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How a Trump win could curb abortion access around the world

The upcoming election between President Joe Biden and his Republican rival Donald Trump has the potential to significantly impact abortion access and reproductive health services globally, extending beyond US borders.

Reuters WORLD
Published May 30,2024

This year's election between President Joe Biden and his Republican opponent Donald Trump threatens to upend abortion access and reproductive health services far beyond the United States.

Anti-abortion advocates are already drawing up plans for Trump to reinstate and expand funding restrictions on overseas groups that critics say disrupted reproductive health services like access to contraception in countries from Kenya to Nepal during the former president's four-year term.

A return to the policies, coupled with the U.S. Supreme Court's 2022 ruling that overturned a decades-long constitutional right to abortion, could embolden other nations to restrict access, researchers and abortion rights advocates say.

A Trump re-election would send "a chilling message to all reproductive health providers," said Evelyne Opondo, Africa regional director of the International Center for Research on Women (ICRW), a research and advocacy group.

"(It) would certainly make the environment very difficult for us and we must get ready for that possibility."

Victory in November would likely see him swiftly reinstate a ban on funding for overseas groups that perform or promote abortions that has been installed by Republican administrations, and repealed by Democratic ones, since the 1980s.

Trump went further than previous presidents on what is known as the global gag rule or Mexico City Policy, however, by expanding the pool of money subject to the restrictions from about $600 million in family planning funding to the entire pot of U.S. global health assistance money – an estimated $12 billion or so.

In 2019, he also expanded the policy beyond what previous administrations had done to include sub-grantees and subcontractors of affected non-governmental organizations (NGOs).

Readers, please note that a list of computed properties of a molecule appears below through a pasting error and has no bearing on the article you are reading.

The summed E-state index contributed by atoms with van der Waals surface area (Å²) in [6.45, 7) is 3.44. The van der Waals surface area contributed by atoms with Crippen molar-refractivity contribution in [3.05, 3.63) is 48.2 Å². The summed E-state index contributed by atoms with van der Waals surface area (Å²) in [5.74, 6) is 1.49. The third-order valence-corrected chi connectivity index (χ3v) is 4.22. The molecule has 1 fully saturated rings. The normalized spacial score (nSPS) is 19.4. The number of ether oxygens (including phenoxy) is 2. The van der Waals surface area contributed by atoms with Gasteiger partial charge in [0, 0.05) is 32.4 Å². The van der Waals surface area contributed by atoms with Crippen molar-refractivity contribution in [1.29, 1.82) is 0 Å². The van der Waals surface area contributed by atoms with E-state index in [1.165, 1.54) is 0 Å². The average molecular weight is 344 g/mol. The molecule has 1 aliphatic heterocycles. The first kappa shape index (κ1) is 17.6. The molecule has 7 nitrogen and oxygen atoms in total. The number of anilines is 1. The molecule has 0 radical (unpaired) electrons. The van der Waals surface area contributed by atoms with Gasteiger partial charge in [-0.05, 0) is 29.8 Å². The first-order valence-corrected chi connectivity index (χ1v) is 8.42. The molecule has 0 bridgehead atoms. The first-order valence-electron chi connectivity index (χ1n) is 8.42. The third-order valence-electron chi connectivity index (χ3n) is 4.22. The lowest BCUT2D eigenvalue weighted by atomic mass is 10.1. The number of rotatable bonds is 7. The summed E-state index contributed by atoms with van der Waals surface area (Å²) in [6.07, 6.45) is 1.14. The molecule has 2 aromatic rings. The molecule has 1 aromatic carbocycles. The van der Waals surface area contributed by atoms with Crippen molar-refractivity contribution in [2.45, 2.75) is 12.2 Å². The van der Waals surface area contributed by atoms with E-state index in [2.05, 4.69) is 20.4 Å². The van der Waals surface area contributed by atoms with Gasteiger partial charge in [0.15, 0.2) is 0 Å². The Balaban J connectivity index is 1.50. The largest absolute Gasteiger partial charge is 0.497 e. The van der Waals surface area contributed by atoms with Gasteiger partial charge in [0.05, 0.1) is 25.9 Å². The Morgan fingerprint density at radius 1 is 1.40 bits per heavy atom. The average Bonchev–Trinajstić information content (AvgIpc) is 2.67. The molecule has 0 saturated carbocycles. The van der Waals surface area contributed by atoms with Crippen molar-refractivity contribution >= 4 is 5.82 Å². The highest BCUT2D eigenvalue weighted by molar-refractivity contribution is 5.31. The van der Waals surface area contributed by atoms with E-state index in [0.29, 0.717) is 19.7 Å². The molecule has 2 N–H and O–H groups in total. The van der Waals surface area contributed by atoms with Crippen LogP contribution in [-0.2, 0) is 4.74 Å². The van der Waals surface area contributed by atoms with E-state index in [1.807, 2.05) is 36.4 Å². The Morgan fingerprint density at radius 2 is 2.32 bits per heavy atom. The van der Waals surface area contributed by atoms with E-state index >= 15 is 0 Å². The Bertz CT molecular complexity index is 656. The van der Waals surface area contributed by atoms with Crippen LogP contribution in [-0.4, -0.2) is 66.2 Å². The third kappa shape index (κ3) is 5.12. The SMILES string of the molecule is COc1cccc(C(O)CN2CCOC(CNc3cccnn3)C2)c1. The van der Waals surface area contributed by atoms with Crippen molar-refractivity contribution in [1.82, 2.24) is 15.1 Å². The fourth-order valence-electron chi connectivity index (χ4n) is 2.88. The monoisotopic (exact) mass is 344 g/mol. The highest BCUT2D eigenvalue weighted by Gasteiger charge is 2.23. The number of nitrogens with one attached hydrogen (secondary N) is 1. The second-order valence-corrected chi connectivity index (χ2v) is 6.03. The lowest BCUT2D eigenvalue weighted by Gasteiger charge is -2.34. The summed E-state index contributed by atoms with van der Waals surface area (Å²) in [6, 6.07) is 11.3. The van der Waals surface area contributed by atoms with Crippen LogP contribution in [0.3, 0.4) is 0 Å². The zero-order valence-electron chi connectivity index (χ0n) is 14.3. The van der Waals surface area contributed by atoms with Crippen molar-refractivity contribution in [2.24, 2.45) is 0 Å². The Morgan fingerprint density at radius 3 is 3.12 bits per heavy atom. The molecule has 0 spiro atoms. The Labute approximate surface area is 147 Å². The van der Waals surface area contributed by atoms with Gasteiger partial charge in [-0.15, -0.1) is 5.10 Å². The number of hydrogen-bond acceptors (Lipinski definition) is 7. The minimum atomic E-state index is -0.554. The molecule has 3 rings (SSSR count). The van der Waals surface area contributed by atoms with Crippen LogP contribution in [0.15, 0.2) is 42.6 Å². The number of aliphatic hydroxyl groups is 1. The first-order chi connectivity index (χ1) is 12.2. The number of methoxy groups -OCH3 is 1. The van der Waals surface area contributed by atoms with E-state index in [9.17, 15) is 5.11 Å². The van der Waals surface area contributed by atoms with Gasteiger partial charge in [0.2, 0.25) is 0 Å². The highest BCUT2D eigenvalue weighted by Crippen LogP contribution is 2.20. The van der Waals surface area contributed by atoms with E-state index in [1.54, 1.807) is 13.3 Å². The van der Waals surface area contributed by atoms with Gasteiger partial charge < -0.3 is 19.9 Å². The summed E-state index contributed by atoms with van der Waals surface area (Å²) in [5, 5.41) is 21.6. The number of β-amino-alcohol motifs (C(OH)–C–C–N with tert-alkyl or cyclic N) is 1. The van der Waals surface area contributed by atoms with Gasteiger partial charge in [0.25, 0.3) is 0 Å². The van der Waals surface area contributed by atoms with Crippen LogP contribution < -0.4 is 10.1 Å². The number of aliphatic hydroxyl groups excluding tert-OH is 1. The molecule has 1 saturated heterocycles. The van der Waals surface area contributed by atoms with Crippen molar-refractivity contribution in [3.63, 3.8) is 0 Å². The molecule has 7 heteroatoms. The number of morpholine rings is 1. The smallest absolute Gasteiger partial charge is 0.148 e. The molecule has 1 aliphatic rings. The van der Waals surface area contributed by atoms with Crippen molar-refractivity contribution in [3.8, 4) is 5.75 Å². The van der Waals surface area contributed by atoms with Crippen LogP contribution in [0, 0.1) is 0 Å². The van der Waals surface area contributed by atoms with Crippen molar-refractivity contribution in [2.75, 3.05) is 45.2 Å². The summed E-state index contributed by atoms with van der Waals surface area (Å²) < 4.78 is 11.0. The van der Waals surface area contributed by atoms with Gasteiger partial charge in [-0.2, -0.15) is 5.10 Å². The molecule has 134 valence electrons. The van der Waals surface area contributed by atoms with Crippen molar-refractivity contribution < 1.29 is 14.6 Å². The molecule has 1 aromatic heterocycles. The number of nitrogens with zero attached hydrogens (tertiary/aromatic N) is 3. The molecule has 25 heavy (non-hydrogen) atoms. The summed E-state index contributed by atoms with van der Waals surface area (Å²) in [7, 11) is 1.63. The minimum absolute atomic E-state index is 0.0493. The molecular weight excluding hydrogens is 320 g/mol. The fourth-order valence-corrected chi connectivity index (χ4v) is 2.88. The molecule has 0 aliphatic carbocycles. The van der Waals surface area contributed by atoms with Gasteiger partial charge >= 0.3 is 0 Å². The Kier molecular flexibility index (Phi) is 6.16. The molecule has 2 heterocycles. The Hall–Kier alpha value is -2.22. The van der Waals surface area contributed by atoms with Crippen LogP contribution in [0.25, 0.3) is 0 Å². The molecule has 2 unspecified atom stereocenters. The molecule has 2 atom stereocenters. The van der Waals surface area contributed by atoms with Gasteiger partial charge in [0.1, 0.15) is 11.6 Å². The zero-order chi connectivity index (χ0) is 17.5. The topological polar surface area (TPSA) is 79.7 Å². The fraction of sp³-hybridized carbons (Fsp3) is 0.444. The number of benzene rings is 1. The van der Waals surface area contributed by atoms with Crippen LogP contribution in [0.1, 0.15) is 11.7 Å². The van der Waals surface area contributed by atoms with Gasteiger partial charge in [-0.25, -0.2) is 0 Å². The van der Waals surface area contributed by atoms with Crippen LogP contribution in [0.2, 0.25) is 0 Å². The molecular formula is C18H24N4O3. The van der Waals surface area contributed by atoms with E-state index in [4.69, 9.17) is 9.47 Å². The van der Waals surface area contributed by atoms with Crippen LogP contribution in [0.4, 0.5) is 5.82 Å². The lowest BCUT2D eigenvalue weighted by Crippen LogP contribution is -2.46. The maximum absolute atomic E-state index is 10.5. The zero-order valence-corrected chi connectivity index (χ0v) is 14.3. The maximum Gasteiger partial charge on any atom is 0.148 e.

"You could start, day one, of another Trump administration with the worst of that policy in place from the beginning," said Amy Friedrich-Karnik with the Guttmacher Institute, an abortion rights research group.

"And then, who knows? They can apply this rule to all foreign assistance, to humanitarian assistance," she said.


Friedrich-Karnik co-authored a study released last month examining the effects of the global gag rule in Ethiopia and Uganda – two countries heavily reliant on U.S. foreign aid.

Though Ethiopia has significantly fewer abortion restrictions, both countries saw negative impacts that included a decrease in mobile outreach visits to provide family planning in public facilities in Ethiopia, the research found.

The rule also led to cuts in the number of community health workers in Uganda, less support to local health facilities, and curtailed contraception access, Opondo said.

It caused "a lot of self-censorship by organizations because of the fear of losing U.S. funding and potentially damaging relations with the U.S.," she said.

Other studies have also documented negative health consequences that coincided with the expansion of the global gag rule in countries that vary widely in how restrictive their abortion laws are.

Beyond NGOs that would be directly affected by the funding restrictions, the policy disrupted contraceptive and abortion service delivery supply chains in countries such as Kenya, Nepal and Madagascar, found a 2022 study published in BMJ Global Health.

The on-again, off-again nature of the restrictions also makes it difficult for organizations to plan long-term and establish partnerships even when they are allowed to do so, said Sara Casey of Columbia University, one of the report's authors.

"You could have a two-year gap in service delivery because this policy is requiring these shifts," Casey said. "It's very insidious in that sense – it's not just a matter of taking the money from Peter to give to Paul."


Anti-abortion advocates say they hope Trump will at the very least restore his version of the funding restrictions.

"We were grateful for Trump's expansion of the Mexico City Policy," said Jor-El Godsey, president of Heartbeat International, an anti-abortion advocacy group.

Godsey, though, wondered if Trump would stock a would-be next administration with personnel that was sufficiently conservative on the issue.

"At this point, we're not really sure what a Trump administration's going to do," he said.

The Trump campaign did not respond directly when asked if he plans to reinstate and expand the rules, emphasizing his support for states' rights on the issue and reiterating that he would not sign a federal abortion ban.

"President Trump has long been consistent in supporting the rights of states to make decisions on abortion, and he has repeatedly said he will not sign a federal abortion ban," said campaign spokesperson Karoline Leavitt.

The new, more restrictive landscape both at home and abroad could even affect how other countries approach the issue – to say nothing of NGOs or groups at direct risk of losing funding, Casey said.

"I think countries do see what's happening in the U.S. and then think, oh, we don't want to lose our foreign aid so we're certainly not going to even mention the word abortion anymore – even though the global gag rule technically does not apply to countries and governments," she said.